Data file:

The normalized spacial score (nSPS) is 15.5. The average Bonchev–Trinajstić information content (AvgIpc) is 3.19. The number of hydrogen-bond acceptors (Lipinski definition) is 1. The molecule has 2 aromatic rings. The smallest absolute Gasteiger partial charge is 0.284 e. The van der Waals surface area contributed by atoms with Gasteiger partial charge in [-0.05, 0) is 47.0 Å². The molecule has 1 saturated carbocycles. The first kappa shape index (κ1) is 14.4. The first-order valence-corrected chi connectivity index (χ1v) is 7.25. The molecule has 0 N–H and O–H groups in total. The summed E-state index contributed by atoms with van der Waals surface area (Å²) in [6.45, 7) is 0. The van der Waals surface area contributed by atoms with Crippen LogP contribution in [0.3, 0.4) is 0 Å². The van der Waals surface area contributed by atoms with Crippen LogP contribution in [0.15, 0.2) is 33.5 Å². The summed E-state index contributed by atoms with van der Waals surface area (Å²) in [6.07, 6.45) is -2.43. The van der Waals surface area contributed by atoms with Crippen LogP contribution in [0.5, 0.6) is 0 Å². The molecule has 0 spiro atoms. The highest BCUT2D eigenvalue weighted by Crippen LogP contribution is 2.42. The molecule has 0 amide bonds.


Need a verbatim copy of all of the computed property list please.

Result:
The normalized spacial score (nSPS) is 15.5. The average Bonchev–Trinajstić information content (AvgIpc) is 3.19. The number of hydrogen-bond acceptors (Lipinski definition) is 1. The molecule has 2 aromatic rings. The smallest absolute Gasteiger partial charge is 0.284 e. The van der Waals surface area contributed by atoms with Gasteiger partial charge in [-0.05, 0) is 47.0 Å². The molecule has 1 saturated carbocycles. The first kappa shape index (κ1) is 14.4. The first-order valence-corrected chi connectivity index (χ1v) is 7.25. The molecule has 0 N–H and O–H groups in total. The summed E-state index contributed by atoms with van der Waals surface area (Å²) in [6.45, 7) is 0. The van der Waals surface area contributed by atoms with Crippen LogP contribution in [0.3, 0.4) is 0 Å². The van der Waals surface area contributed by atoms with Crippen LogP contribution in [0.15, 0.2) is 33.5 Å². The summed E-state index contributed by atoms with van der Waals surface area (Å²) in [6.07, 6.45) is -2.43. The van der Waals surface area contributed by atoms with Crippen LogP contribution in [0.5, 0.6) is 0 Å². The molecule has 0 spiro atoms. The highest BCUT2D eigenvalue weighted by Crippen LogP contribution is 2.42. The molecule has 0 amide bonds.